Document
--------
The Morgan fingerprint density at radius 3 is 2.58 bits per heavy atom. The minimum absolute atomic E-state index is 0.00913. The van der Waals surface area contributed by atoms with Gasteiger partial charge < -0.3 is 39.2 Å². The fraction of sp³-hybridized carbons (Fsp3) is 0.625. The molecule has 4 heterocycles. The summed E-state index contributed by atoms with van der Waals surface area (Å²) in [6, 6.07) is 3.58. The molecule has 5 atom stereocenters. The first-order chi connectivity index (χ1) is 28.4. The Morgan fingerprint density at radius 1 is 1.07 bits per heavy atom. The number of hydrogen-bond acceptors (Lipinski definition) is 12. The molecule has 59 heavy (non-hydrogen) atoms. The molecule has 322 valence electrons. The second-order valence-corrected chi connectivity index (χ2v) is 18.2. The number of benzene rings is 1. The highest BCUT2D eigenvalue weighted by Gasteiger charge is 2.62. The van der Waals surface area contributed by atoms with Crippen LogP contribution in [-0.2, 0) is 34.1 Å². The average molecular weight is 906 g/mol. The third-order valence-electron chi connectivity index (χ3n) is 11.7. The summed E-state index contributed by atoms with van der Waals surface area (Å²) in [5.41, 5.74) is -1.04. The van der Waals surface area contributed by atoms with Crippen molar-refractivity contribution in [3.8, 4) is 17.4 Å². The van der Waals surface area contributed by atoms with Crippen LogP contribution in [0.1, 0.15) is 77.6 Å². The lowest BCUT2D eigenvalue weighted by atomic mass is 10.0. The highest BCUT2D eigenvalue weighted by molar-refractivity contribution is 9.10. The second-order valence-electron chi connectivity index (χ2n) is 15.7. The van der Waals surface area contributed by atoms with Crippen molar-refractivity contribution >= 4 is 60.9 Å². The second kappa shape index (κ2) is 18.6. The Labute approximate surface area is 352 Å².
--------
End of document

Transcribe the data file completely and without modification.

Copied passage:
The Morgan fingerprint density at radius 3 is 2.58 bits per heavy atom. The minimum absolute atomic E-state index is 0.00913. The van der Waals surface area contributed by atoms with Gasteiger partial charge < -0.3 is 39.2 Å². The fraction of sp³-hybridized carbons (Fsp3) is 0.625. The molecule has 4 heterocycles. The summed E-state index contributed by atoms with van der Waals surface area (Å²) in [6, 6.07) is 3.58. The molecule has 5 atom stereocenters. The first-order chi connectivity index (χ1) is 28.4. The Morgan fingerprint density at radius 1 is 1.07 bits per heavy atom. The number of hydrogen-bond acceptors (Lipinski definition) is 12. The molecule has 59 heavy (non-hydrogen) atoms. The molecule has 322 valence electrons. The second-order valence-corrected chi connectivity index (χ2v) is 18.2. The number of benzene rings is 1. The highest BCUT2D eigenvalue weighted by Gasteiger charge is 2.62. The van der Waals surface area contributed by atoms with Crippen LogP contribution in [-0.2, 0) is 34.1 Å². The average molecular weight is 906 g/mol. The third-order valence-electron chi connectivity index (χ3n) is 11.7. The summed E-state index contributed by atoms with van der Waals surface area (Å²) in [5.41, 5.74) is -1.04. The van der Waals surface area contributed by atoms with Crippen molar-refractivity contribution in [3.8, 4) is 17.4 Å². The van der Waals surface area contributed by atoms with Crippen LogP contribution in [0.1, 0.15) is 77.6 Å². The lowest BCUT2D eigenvalue weighted by atomic mass is 10.0. The highest BCUT2D eigenvalue weighted by molar-refractivity contribution is 9.10. The second-order valence-electron chi connectivity index (χ2n) is 15.7. The van der Waals surface area contributed by atoms with Crippen molar-refractivity contribution >= 4 is 60.9 Å². The second kappa shape index (κ2) is 18.6. The Labute approximate surface area is 352 Å².